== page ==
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In Part 1, last month (The Tidings, February 2013), we looked at the 1st Century practice of letters of commendation, along with a Biblical study of the words used, and considered some examples of NT usage. This we continue this month.


We are introduced to Apollos in Acts 18:24 where we learn that he is a Jew, mighty in the Scriptures and who preached the things of the Lord, but only knowing the baptism of John. It seems he was a traveler having come from Alexandria in Egypt all the way to Ephesus, and he had the intent to spread the word in other places. Once Aquila and Priscilla had instructed him more perfectly in the way of God they encouraged him to go to other areas and preach, but not before writing a letter of recommendation.

“And when he was disposed to pass into Achaia, the brethren wrote, exhorting the disciples to receive (apodechomai) him: who, when he was come, helped them much which had believed through grace” (Acts 18:27).

One wonders how Apollos would have fared without this letter in hand? It seems an ecclesia would not receive a travelling stranger without a recommendation, even though he might confess to believe the same things. Aquila and Priscilla followed practical measures that would allow Apollos’ acceptance into fellowship with open arms wherever he went among the established ecclesias.


A great example of a letter of commendation is where Paul commends Phoebe to the ecclesia in Rome.

“I commend unto you Phebe our sister, which is a servant of the church which is at Cenchrea: That ye receive her in the Lord, as becometh saints, and that ye assist her in whatsoever business she hath need of you: for she hath been a succourer of many, and of myself also” (Rom 16:1-2).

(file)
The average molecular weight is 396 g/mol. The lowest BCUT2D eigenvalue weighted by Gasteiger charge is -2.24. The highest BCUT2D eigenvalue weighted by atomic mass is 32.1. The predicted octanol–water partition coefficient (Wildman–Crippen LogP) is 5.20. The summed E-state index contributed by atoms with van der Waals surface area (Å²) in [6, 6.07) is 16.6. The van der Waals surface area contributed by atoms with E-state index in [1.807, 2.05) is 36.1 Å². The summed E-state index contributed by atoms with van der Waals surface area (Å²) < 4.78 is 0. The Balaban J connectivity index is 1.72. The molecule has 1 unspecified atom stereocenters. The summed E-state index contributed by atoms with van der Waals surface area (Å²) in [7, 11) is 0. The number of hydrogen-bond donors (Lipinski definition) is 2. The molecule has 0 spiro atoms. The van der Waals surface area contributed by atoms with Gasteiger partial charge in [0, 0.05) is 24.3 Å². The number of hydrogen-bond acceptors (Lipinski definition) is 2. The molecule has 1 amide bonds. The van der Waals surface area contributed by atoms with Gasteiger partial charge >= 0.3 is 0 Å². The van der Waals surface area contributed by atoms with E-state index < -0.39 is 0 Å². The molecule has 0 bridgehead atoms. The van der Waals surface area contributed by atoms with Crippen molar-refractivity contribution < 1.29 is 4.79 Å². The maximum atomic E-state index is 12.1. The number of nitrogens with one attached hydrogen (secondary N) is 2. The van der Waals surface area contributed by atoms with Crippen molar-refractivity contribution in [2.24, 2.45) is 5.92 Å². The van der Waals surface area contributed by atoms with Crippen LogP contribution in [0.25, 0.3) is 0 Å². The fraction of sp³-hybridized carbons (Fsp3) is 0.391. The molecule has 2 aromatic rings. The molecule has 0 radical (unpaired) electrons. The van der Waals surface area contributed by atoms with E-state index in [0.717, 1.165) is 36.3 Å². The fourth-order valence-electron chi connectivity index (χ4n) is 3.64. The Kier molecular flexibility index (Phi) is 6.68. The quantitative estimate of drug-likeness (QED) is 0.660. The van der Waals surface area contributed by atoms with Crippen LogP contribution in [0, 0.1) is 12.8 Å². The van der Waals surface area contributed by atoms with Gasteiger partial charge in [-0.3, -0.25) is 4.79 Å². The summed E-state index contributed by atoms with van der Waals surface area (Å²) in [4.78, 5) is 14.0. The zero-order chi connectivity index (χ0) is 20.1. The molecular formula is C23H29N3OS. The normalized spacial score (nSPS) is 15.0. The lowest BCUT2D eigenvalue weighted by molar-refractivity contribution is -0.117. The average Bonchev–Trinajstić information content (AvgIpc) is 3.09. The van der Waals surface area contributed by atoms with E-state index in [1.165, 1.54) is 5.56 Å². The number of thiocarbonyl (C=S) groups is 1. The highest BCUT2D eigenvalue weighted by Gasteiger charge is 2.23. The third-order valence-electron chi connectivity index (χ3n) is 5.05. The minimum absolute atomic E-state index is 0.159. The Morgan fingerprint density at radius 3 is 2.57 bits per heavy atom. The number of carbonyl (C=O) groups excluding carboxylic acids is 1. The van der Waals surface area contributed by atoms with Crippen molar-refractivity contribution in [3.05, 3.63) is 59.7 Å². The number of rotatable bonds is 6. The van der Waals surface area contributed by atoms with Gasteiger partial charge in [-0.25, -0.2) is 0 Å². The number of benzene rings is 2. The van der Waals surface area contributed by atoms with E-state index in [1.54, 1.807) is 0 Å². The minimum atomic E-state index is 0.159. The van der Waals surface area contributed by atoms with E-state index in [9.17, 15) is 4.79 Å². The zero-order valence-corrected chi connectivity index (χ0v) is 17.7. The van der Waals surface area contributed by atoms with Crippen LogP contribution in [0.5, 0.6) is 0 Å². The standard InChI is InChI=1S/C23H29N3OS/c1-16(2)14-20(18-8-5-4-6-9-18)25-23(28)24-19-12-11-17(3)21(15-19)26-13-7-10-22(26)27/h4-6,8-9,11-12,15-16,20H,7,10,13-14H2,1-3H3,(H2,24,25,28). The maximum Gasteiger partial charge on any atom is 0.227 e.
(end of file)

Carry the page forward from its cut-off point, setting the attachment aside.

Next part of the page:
This follows the typical form and structure of the period’s letters of commendation. It is fair to assume that the Apostle sent Phoebe, who personally delivered the whole epistle to the ecclesia in Rome. This sending and commendation of Phoebe may have been Paul’s original task, but he decided to also write a lengthy dissertation in front of the letter of commendation.

She comes highly qualified in glowing terms, yet Paul still urges them to “receive her in the Lord, as becometh saints”. The qualifying phrase “in the Lord” (seen also in Phil 2:29 and Philemon 15-17) indicates that it had to do with welcoming somebody into fellowship.1 This was something reserved or worthy of only for the saints.

The Jerusalem poor fund

Much of the epistles to the Corinthians involve a collection made by the Gentile ecclesias to support the poor brethren suffering through a famine in Jerusalem. In matters involving money there would have to be an extreme sensitivity that those bearing the funds would be trustworthy and beyond reproach. Paul left this decision up to the Corinthians.

“And when I come, whomsoever ye shall approve by your letters, them will I send to bring your liberality (mg. gift) unto Jerusalem” (1Cor 16:3).

It was not enough just to pick some nice brethren to do the job. Paul expected them to write a letter of recommendation so that he could in all good conscious “send” them for the work. Paul gives his reasoning for doing this:

“We take this course so that no one should blame us about this generous gift that is being administered by us, for we aim at what is honorable not only in the Lord’s sight but also in the sight of man” (2Cor 8:20-21 ESV).